SURVEY OF NURSES REGARDING THE IMPLEMENTATION, USE AND EFFECTIVENESS OF CAPNOGRAPHY

2.50
Hdl Handle:
http://hdl.handle.net/10755/157317
Type:
Presentation
Title:
SURVEY OF NURSES REGARDING THE IMPLEMENTATION, USE AND EFFECTIVENESS OF CAPNOGRAPHY
Abstract:
SURVEY OF NURSES REGARDING THE IMPLEMENTATION, USE AND EFFECTIVENESS OF CAPNOGRAPHY
Conference Sponsor:Western Institute of Nursing
Conference Year:2010
Author:Payne, Catherine E., CCRN
P.I. Institution Name:Graduate student at California State University, Chico. Employer- University of California Davis Medical Center
Title:RN
Contact Address:9251 Native Dancer Lane, Elk Grove, CA, 95624, USA
Co-Authors:Irene Morgan
PURPOSES/AIMS:
Survey nurses to determine whether capnography is considered an important monitoring adjunct in the provision of safe and effective nursing care.
RATIONALE/CONCEPTUAL BASIS/BACKGROUND:
Care of patients in the emergency department (ED) is challenging in the immediate resuscitation period. Vital signs and patientÆs symptoms may change quickly requiring emergency department nurses to rapidly identify patient's needs and intervene to reduce risks to patientÆs stability. Early in the resuscitation, aggressive interventions have been found to improve patient outcomes and monitoring is critical in this effort. Intubated patients pose an increase challenge to emergency department nurses because of the array of potential or actual complications associated with mechanical ventilation. The artificial airway poses a risk for obstruction, displacement or dislodgment requiring nurses to rapidly identify life-threatening situations that require immediate interventions. One adjunct recommended for use in the emergency department, though not widely available or consistently used, is capnography. Capnography offers information about clinical status that other monitoring devices cannot evaluate. This technology is new to the emergency department setting and requires nurses to become comfortable with using this technology to interpret values and waveforms to provide safe and effective care. Emergency department nurses must meet the demands of intubated patients and capnography provides one source of information to proficiently manage this vulnerable population. The approach to the care of an intubated patient is by assessing for limiting factors and developing interventions towards the achievement of optimum health. The theoretical framework to be used in this study will be Dorothea E. Orem's Self Care Deficit Theory.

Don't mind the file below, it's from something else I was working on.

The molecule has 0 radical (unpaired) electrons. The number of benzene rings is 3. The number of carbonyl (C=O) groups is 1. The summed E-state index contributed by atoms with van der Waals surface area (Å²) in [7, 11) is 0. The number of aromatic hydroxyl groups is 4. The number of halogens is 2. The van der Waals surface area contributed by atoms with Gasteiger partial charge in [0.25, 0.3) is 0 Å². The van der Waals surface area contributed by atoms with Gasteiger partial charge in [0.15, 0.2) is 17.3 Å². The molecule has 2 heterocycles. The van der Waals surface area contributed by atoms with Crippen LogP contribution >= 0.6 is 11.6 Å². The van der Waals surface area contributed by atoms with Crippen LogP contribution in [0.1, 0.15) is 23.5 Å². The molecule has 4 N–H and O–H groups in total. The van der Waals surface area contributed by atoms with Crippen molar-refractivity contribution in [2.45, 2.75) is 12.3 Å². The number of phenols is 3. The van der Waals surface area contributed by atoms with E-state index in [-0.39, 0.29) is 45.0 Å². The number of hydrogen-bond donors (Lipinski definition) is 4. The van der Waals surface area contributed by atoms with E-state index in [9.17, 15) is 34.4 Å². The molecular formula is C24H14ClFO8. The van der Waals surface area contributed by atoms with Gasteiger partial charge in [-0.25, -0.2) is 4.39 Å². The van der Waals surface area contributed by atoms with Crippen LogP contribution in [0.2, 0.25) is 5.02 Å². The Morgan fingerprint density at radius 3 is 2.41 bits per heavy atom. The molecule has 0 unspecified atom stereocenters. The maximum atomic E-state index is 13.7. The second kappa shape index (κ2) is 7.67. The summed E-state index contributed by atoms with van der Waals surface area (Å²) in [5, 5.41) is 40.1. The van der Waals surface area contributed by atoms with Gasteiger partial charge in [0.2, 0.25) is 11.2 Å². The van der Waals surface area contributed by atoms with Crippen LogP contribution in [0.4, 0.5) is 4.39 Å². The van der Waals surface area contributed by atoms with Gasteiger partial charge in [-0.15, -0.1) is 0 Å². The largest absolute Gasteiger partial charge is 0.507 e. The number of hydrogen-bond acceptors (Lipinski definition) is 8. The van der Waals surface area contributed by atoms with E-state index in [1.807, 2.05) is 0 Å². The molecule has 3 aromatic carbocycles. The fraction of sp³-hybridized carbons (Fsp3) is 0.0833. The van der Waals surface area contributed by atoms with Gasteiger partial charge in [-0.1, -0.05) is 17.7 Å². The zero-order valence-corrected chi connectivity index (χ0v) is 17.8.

METHODS:
A quantitative, descriptive design has been chosen to explore emergency department nurse's views about capnography. The research setting is a 613 bed Level I Adult and Pediatric Trauma Hospital and Research Center treating approximately 53,000 patients each year in their emergency department. This emergency department was chosen because it has recently implemented a standard of care in which all intubated patients are required to have capnography.
RESULTS:
Research study is in progress.
IMPLICATIONS:
This research study is in its early stages in order to gain more information about the use of capnography by emergency department nurses. The study will provide a clearer understanding of the current nursing practice of capnography in the emergency department. The research study will be used to determine whether emergency department nurses view capnography as a valuable asset during patient assessment.
Repository Posting Date:
26-Oct-2011
Date of Publication:
17-Oct-2011
Sponsors:
Western Institute of Nursing

Full metadata record

DC FieldValue Language
dc.typePresentationen_GB
dc.titleSURVEY OF NURSES REGARDING THE IMPLEMENTATION, USE AND EFFECTIVENESS OF CAPNOGRAPHYen_GB
dc.identifier.urihttp://hdl.handle.net/10755/157317-